Latest AdDuplex numbers reflect Microsoft's gains from yesterday with the Lumia 535 becoming a hit
Yesterday, Microsoft released their FY2015 Q2 numbers demonstrating year-on-year and sequential growth for their Lumia smartphones. Although selling 10.5 million phones in one-quarter can be seen as a drop in the bucket when compared to Apple or Samsung, it is rather impressive. Microsoft posted gains during a time when the OS is in transition, and no new Lumia flagship was announced.
This morning, AdDuplex, who runs a very popular cross-promotion advertising network on Windows and Windows Phone, posted their latest stats about the ecosystem. Collected from 4,995 different apps (not users) the AdDuplex report paints what is considered the most accurate picture of the landscape.
The story is the same, in many ways, from previous reports: low cost and budget phones rule the roost for Windows Phone. This time, the Lumia 530 and Lumia 635 make significant strides globally while the Lumia 535 is taking off in India.
Windows Phone on a global scale
What is most interesting about the worldwide distribution of Windows Phone devices is the sheer amount of budget phones and the lack of high end. Granted, the Lumia 930 was announced nearly a year ago, but it does not even factor into the main categories. Instead, it is lumped in under "other". Same goes for the Lumia 1520. However, the venerable Lumia 920 and Lumia 925 sit at nearly 9% globally. The fact that the Lumia 830, Lumia 930 and Lumia 1520 have not pushed out of a smaller data point is telling about those phone's resonance with customers.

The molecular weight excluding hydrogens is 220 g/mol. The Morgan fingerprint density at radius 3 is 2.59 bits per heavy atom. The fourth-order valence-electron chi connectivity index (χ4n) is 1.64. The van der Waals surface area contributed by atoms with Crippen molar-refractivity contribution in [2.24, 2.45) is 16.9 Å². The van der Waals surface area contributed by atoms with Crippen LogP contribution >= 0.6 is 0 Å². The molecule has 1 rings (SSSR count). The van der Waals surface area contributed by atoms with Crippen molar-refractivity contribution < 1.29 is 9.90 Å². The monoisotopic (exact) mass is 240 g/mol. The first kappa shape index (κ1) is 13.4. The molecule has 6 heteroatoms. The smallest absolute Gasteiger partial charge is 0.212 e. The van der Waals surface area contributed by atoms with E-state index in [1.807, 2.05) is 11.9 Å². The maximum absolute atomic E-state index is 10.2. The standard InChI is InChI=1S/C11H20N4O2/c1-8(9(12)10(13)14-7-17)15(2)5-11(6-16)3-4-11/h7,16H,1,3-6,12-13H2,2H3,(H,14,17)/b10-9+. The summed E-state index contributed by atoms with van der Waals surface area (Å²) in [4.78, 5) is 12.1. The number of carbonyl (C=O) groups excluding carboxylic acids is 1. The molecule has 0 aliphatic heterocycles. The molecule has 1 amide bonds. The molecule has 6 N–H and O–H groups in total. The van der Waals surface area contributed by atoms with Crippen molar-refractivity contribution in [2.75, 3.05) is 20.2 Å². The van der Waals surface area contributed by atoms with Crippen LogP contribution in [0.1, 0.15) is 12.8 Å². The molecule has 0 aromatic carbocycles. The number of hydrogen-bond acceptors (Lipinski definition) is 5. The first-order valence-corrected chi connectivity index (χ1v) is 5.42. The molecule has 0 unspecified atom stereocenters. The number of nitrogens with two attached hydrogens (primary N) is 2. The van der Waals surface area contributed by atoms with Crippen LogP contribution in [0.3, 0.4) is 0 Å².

The Lumia 930 is no Lumia 920 in terms of market – or – mindshare.
In more positive news, the Lumia 635 has jumped from the ninth position to number six worldwide. Likewise, the Lumia 530 climbs from the tenth spot all the way to becoming the fifth most popular Windows Phone.
As evidenced by yesterday's numbers, Microsoft's broad release of both devices (including in the US on most carriers), and heavy promotional discounts have put many new Microsoft Lumia phones into people's hands. More so than I think many would have anticipated due to the negative press surrounding Windows Phone these days. Then again, people who typically buy these budget phones are not the type to follow tech news too closely. They are a very different demographic from the techno glitterati that try to define trends.
Lumias own 96% of the Windows Phone world
In terms of manufacturers, it is all Nokia (Microsoft Corp) with a massive 95.6% of all Windows Phones sold. HTC (2.56%), Samsung (0.99%), and Huawei (0.56%) make up the remaining amount. The absolute number of Lumia Windows Phones, when compared to others is astounding. It makes you wonder why a company like Verizon would continue to push the Samsung ATIV SE (which is a superb phone) over a Lumia, where customers tend to gravitate.
Indeed, with nearly 96% of devices being a Lumia, you have to wonder how can any company claw back into the Windows Phone ecosystem to compete. HTC is having middling success with its HTC One M8 for Windows, but not enough to make a difference. In addition, despite that phone being an excellent flagship, its limited release to just two US carriers (AT&T and Verizon) with a much more limited rollout on T-Mobile is clearly hindering any gains for HTC.